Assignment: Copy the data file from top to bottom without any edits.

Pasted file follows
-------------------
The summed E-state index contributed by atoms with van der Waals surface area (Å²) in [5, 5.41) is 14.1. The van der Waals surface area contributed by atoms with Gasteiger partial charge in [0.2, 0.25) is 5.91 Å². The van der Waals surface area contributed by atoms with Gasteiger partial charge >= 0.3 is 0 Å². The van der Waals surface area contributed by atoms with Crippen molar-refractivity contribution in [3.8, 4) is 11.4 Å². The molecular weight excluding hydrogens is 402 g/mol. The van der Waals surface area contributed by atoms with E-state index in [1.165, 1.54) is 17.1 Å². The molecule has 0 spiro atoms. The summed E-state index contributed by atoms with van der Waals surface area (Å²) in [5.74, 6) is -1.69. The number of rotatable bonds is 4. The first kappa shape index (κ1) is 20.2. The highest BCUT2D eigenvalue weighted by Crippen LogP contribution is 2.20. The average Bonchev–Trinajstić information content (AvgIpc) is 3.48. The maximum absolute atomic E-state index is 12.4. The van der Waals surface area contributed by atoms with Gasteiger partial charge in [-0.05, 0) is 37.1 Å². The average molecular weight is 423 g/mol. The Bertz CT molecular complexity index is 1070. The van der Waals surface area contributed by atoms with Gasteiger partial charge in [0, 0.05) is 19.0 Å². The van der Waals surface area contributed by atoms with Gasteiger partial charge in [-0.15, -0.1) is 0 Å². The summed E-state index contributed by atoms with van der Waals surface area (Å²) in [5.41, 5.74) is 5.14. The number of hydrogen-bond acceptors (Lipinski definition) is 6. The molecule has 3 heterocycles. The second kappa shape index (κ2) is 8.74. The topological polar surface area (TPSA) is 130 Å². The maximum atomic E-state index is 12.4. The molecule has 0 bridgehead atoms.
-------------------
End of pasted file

The summed E-state index contributed by atoms with van der Waals surface area (Å²) in [5, 5.41) is 14.1. The van der Waals surface area contributed by atoms with Gasteiger partial charge in [0.2, 0.25) is 5.91 Å². The van der Waals surface area contributed by atoms with Gasteiger partial charge >= 0.3 is 0 Å². The van der Waals surface area contributed by atoms with Crippen molar-refractivity contribution in [3.8, 4) is 11.4 Å². The molecular weight excluding hydrogens is 402 g/mol. The van der Waals surface area contributed by atoms with E-state index in [1.165, 1.54) is 17.1 Å². The molecule has 0 spiro atoms. The summed E-state index contributed by atoms with van der Waals surface area (Å²) in [5.74, 6) is -1.69. The number of rotatable bonds is 4. The first kappa shape index (κ1) is 20.2. The highest BCUT2D eigenvalue weighted by Crippen LogP contribution is 2.20. The average Bonchev–Trinajstić information content (AvgIpc) is 3.48. The maximum absolute atomic E-state index is 12.4. The van der Waals surface area contributed by atoms with Gasteiger partial charge in [-0.05, 0) is 37.1 Å². The average molecular weight is 423 g/mol. The Bertz CT molecular complexity index is 1070. The van der Waals surface area contributed by atoms with Gasteiger partial charge in [0, 0.05) is 19.0 Å². The van der Waals surface area contributed by atoms with Gasteiger partial charge in [-0.15, -0.1) is 0 Å². The summed E-state index contributed by atoms with van der Waals surface area (Å²) in [5.41, 5.74) is 5.14. The number of hydrogen-bond acceptors (Lipinski definition) is 6. The molecule has 3 heterocycles. The second kappa shape index (κ2) is 8.74. The topological polar surface area (TPSA) is 130 Å². The maximum atomic E-state index is 12.4. The molecule has 0 bridgehead atoms.